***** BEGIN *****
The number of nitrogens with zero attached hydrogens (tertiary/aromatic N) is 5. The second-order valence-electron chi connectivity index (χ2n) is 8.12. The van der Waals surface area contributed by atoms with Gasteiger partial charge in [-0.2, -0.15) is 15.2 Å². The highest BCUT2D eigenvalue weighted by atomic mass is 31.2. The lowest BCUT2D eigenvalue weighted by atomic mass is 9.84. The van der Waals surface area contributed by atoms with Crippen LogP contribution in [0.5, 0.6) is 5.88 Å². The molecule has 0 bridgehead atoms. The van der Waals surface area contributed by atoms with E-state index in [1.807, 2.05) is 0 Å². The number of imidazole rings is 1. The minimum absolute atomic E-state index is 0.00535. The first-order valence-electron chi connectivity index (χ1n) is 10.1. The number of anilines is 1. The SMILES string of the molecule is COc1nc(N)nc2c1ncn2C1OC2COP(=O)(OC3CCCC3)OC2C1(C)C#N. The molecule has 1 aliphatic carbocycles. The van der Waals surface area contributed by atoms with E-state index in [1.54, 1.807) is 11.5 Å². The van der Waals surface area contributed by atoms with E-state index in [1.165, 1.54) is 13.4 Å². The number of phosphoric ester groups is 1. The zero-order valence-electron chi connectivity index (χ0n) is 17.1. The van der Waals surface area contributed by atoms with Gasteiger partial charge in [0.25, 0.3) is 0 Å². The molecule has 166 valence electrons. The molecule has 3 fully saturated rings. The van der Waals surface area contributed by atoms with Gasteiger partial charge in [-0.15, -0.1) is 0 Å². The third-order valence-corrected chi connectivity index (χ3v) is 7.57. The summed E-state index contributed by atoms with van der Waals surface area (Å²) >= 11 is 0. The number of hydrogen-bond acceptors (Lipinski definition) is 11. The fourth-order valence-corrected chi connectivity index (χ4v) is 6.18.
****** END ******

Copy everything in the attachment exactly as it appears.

The number of nitrogens with zero attached hydrogens (tertiary/aromatic N) is 5. The second-order valence-electron chi connectivity index (χ2n) is 8.12. The van der Waals surface area contributed by atoms with Gasteiger partial charge in [-0.2, -0.15) is 15.2 Å². The highest BCUT2D eigenvalue weighted by atomic mass is 31.2. The lowest BCUT2D eigenvalue weighted by atomic mass is 9.84. The van der Waals surface area contributed by atoms with Crippen LogP contribution in [0.5, 0.6) is 5.88 Å². The molecule has 0 bridgehead atoms. The van der Waals surface area contributed by atoms with E-state index in [1.807, 2.05) is 0 Å². The number of imidazole rings is 1. The minimum absolute atomic E-state index is 0.00535. The first-order valence-electron chi connectivity index (χ1n) is 10.1. The number of anilines is 1. The SMILES string of the molecule is COc1nc(N)nc2c1ncn2C1OC2COP(=O)(OC3CCCC3)OC2C1(C)C#N. The molecule has 1 aliphatic carbocycles. The van der Waals surface area contributed by atoms with E-state index in [1.54, 1.807) is 11.5 Å². The van der Waals surface area contributed by atoms with E-state index in [1.165, 1.54) is 13.4 Å². The number of phosphoric ester groups is 1. The zero-order valence-electron chi connectivity index (χ0n) is 17.1. The van der Waals surface area contributed by atoms with Gasteiger partial charge in [0.25, 0.3) is 0 Å². The molecule has 166 valence electrons. The molecule has 3 fully saturated rings. The van der Waals surface area contributed by atoms with Gasteiger partial charge in [-0.15, -0.1) is 0 Å². The third-order valence-corrected chi connectivity index (χ3v) is 7.57. The summed E-state index contributed by atoms with van der Waals surface area (Å²) >= 11 is 0. The number of hydrogen-bond acceptors (Lipinski definition) is 11. The fourth-order valence-corrected chi connectivity index (χ4v) is 6.18.